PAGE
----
Water on Saturn Moon?

Life on Earth requires water. When scientists look for life in other places, they look for signs of water. And they now say they have found them on a moon of Saturn.

The American spacecraft Cassini passed close to Enceladus [en-SELL-ah-dus] in February of two thousand five. Cassini captured images of what appears to be material shooting away from the moon.

The leader of the team studying the pictures of Enceladus is Carolyn Porco of the Space Science Institute in Boulder, Colorado. She says the finding could change the way scientists look at conditions for life in the solar system.

Scientists considered several possible causes for the jet of material seen in the pictures from Cassini. But they found the most likely was that water was shooting out of Enceladus. They describe these jets as geysers, just like the boiling water that shoots out of the ground in places like Yellowstone National Park.

The main difference between Yellowstone’s geysers and those of Enceladus is temperature. Geysers on Earth are caused by heat below the ground. Ground water enters these areas, begins to heat and shoots through openings in the ground.

Scientists believe the geysers on Enceladus are only about zero degrees Celsius — just above freezing. This may seem cold to us. But on Saturn’s icy moon, zero degrees is very hot.

Scientific measurements show that Enceladus is very cold — about two hundred degrees below the freezing point of water. But measurements by Cassini have shown that some parts of Enceladus are much warmer — only one hundred sixty-degrees below freezing.

Scientists suggest that even warmer temperatures may exist below the surface of the moon. If there is liquid water, it would be much warmer than the surrounding ice. This could cause the liquid water to explode out of openings in the surface, causing the picture that Cassini captured.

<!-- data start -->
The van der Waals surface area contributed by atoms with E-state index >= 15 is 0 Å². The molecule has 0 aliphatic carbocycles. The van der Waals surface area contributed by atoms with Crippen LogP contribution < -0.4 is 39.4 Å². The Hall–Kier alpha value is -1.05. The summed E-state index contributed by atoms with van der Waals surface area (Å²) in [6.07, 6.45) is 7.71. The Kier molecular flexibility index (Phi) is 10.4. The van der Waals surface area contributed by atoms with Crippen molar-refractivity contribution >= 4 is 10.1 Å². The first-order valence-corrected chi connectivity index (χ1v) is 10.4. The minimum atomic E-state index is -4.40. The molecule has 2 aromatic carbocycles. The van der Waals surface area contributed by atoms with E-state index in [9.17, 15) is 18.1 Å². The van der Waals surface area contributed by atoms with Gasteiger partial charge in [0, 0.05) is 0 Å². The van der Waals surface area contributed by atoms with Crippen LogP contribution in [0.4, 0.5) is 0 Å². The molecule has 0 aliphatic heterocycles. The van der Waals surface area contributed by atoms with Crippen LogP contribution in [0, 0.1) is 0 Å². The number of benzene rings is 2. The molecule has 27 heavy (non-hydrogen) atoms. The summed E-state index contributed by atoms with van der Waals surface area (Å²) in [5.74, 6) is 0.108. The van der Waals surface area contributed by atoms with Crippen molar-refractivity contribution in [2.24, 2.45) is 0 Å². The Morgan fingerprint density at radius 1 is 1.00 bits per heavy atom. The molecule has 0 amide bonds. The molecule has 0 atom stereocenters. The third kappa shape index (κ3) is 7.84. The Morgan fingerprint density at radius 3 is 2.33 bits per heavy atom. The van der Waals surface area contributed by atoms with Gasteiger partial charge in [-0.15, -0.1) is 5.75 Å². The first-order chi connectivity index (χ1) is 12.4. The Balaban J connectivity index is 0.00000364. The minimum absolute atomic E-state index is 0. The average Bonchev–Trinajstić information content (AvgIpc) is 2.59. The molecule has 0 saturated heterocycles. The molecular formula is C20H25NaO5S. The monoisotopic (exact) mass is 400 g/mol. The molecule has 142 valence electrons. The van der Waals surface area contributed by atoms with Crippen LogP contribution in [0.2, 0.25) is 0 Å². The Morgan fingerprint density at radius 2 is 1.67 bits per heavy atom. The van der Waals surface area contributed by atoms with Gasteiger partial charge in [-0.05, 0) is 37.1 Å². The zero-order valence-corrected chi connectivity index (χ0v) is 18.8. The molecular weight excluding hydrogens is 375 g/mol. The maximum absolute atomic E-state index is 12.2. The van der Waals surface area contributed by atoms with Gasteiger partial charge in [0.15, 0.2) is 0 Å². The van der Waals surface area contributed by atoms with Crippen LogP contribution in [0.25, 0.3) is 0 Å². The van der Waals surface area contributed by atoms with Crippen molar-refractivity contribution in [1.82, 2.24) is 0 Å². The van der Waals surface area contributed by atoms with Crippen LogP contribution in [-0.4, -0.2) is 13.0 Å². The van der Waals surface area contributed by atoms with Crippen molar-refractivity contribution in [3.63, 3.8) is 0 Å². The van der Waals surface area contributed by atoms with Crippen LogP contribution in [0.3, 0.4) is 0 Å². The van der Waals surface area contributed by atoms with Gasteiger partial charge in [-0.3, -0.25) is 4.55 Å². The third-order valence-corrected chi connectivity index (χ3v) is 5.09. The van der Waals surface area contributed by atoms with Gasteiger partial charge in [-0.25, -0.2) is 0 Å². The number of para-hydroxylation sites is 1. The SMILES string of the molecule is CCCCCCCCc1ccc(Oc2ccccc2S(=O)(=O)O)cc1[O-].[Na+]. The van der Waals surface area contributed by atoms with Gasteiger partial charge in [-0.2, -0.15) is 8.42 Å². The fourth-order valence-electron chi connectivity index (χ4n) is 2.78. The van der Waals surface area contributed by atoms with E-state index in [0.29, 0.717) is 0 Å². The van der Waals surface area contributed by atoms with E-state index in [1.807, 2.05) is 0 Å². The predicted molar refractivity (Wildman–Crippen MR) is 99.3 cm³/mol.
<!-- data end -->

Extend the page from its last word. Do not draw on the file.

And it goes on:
How could water exist on such a cold world? Planetary scientists have developed theories that liquid oceans exist on several icy worlds. Two moons orbiting the planet Jupiter, Callisto and Europa, are good candidates.

Information gathered by the Voyager and Galileo space vehicles suggests that powerful forces are at work under the surfaces of these moons. The strong force of gravity from Jupiter may make underground temperatures on Callisto and Europa warm enough to melt water.

But there is a closer example of liquid water hidden under ice right here on Earth. Ten years ago, Russian and British scientists confirmed the existence of a lake in the coldest part of the world — Antarctica. It is called Lake Vostok. It lies under four thousand meters of ice.

There are several theories for why water in the lake remains liquid. One is that warmth from the Earth has melted the ice. Another is that pressure from the huge weight above the ice caused it to melt. Whatever the reason, Lake Vostok has led some scientists to believe some moons of Jupiter and now Saturn could have whole oceans hidden under their icy surface.

Cassini will get another close look at Enceladus in two thousand eight.

Taken from voaspecialenglish.com
Kosal

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